The EC proposes using new standards for products made and sold within Europe. It also recommends adopting a single community mark to be used alongside third party marks for certified products. The mark could be used only by organizations that conform to what the community refers to as its "essential requirements" for a specific product-a phrase that is subject to interpretation.

Many businesses outside Europe are urging CEN and CENELEC to adopt existing ISO and IEC standards. These businesses argue that instituting new standards will restrict worldwide product availability, delivery and use, add to the cost of products through additional fees for retesting and delay product development. They also claim that new, untried regulations may force them to locate new suppliers. The argument has left CEN and CENELEC torn between relying on ISO and IEC standards and implementing their own.

Layers of Bureaucracy

The EC reaches decisions through a multitiered government. Commissions propose policy and execute decisions, the European Council then adopts legislation and the European Parliament counsels the governing bodies. In addition, the Court of Justice rules on interpretation and application of community laws. CEN and CENELEC, however, are private organizations that receive funding from various governments and the private sector. Therefore, U.S. businesses seeking certification and testing standards in Europe will probably face a government within a government as the EEC establishes requirements "to protect the common good," then turns over its proposals to CEN and CENELEC for finalization.

To ensure a smooth transition, U.S. multinational companies want to place a representative on the standardization committees. To date, CEN and CENELEC have denied this motion. Yet without representation, it is difficult to know the criteria CEN uses or the extent to which its decisions are based on established certification principles. For example, the technical committees and subcommittees working on standards for automatic sprinkler system components have stated that they are equivalent to ISO standards. However, without U.S. representation at the committee level, where these standards deviate and to what extent they conform to ISO standards becomes a matter of secondhand knowledge.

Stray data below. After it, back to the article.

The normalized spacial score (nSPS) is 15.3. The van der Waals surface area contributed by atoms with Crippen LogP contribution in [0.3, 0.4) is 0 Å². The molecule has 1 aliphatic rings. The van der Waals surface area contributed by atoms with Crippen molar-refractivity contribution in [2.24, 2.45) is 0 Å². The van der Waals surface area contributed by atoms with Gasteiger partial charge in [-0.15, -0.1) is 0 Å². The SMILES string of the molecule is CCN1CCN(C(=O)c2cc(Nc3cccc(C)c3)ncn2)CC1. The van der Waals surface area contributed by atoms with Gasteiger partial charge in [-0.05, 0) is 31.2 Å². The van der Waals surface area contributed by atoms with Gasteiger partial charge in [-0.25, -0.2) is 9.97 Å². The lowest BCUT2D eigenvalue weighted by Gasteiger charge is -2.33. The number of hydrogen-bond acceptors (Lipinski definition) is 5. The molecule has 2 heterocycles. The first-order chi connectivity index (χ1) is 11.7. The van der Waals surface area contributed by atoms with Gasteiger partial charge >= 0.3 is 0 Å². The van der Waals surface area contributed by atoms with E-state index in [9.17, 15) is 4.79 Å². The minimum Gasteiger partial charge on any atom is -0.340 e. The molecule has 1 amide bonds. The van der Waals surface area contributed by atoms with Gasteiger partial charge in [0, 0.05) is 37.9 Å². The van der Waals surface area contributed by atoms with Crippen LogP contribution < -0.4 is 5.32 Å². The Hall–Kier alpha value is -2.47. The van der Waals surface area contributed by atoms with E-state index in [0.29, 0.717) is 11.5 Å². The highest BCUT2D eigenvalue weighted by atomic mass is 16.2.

Another area of uncertainty in setting European standards is the EC's involvement on international standards-setting committees. EC countries each have one vote. However, the new standards require a consensus of 18 countries-the 12 EC members, Norway, Sweden, Switzerland, Austria, Finland and Iceland-for CEN and CENELEC voting. These countries will therefore be disposed to vote alike. Also, the consensus could restrict the United States or EuEuropean countries with mutual trade interests outside the single market from voting according to their best interests.

Third Party Testing

Getting U.S. products approved overseas is difficult and time-consuming. However, the advent of EC92 adds a level of uncertainty; specifically, whether the single market's standards will require U.S. manufacturers to retest their products in Europe. Until recently, U.S. third party testing labs could form direct alliances with their European counterparts. These alliances ensured acceptance of test results and benefited business in the United States and abroad.